"One reality most of them don't want to hear is that if you want to turn something into a cloud, you're talking years," Staten said, adding that enterprises were buying what the market made available and made fiscal sense, and that was virtualized appliances, and IT products. Mainstream adoption of cloud is a long way off, he said. Although it's quite real, it's going to take a slow and deliberate path.
Eitan Bremler, product manager for application delivery firm Radware, said he sees the same pattern as Watkins in the enterprise. He said no one was unaware of cloud at this point, but there simply wasn't a lot of room to maneuver sometimes, especially if cloud ideas were encroaching on established territory. "There's a lot of politics; the IT guys don't necessarily want to give access," he said. "It will take time."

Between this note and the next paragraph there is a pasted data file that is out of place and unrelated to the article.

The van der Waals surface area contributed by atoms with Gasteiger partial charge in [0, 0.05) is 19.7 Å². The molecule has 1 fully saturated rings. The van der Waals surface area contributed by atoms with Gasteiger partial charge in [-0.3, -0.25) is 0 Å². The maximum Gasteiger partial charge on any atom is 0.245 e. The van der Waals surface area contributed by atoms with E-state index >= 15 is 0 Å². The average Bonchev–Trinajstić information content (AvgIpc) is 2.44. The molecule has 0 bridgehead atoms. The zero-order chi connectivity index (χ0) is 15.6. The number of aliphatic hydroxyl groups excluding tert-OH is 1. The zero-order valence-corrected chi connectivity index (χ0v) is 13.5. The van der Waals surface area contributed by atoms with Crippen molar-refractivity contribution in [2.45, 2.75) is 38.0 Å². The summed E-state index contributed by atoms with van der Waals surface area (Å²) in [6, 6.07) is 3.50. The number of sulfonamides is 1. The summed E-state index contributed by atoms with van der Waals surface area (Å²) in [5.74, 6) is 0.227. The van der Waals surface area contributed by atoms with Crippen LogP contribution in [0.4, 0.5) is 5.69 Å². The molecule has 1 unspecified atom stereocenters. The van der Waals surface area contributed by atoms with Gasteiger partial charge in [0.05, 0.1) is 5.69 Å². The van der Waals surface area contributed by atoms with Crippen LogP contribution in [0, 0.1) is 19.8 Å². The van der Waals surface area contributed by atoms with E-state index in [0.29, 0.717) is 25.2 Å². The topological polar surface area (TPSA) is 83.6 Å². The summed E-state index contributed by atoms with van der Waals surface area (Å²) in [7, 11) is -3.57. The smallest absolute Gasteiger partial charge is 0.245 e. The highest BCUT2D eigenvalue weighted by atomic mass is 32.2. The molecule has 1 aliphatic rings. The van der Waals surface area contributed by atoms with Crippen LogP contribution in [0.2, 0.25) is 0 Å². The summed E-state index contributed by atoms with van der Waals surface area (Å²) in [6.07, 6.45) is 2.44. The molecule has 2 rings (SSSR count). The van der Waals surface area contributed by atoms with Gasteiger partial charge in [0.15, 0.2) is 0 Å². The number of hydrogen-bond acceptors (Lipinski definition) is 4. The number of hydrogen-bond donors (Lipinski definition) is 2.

Aside from cultural resistance, Bremler said , there is a vast array of complications. Legacy hardware rears its head all the time, even when a customer wants to use virtualization.
A Radware customer, a large EU telecoms that Bremler declined to name, is collapsing three out of 12 European data centers into fully-virtualized and consolidated equipment based in the United States. But one reason they couldn't turn that into a private cloud was a pile of Hewlett-Packard OpenView servers that simply cannot be virtualized.
Their solution is basic: Radware is going to pick the servers up, bring them overseas, and install them next to the racks running the new virtualized server environment. Perhaps when those older servers are finally phased out, Bremler said, his client might look harder at making a true cloud environment, but that was well into the current decade. "In order to do a private cloud, you need to make a leap of faith into full virtualization. This is holding back private cloud." Bremlers aid.
Bremler said that new companies were the obvious candidates to use cloud, but larger enterprises were still digesting virtualization and data center consolidation. After that, services with value added would come before commodity cloud servers in broad adoption. "There's a very big opportunity in platform," he said, with services like Windows Azure or Force.com.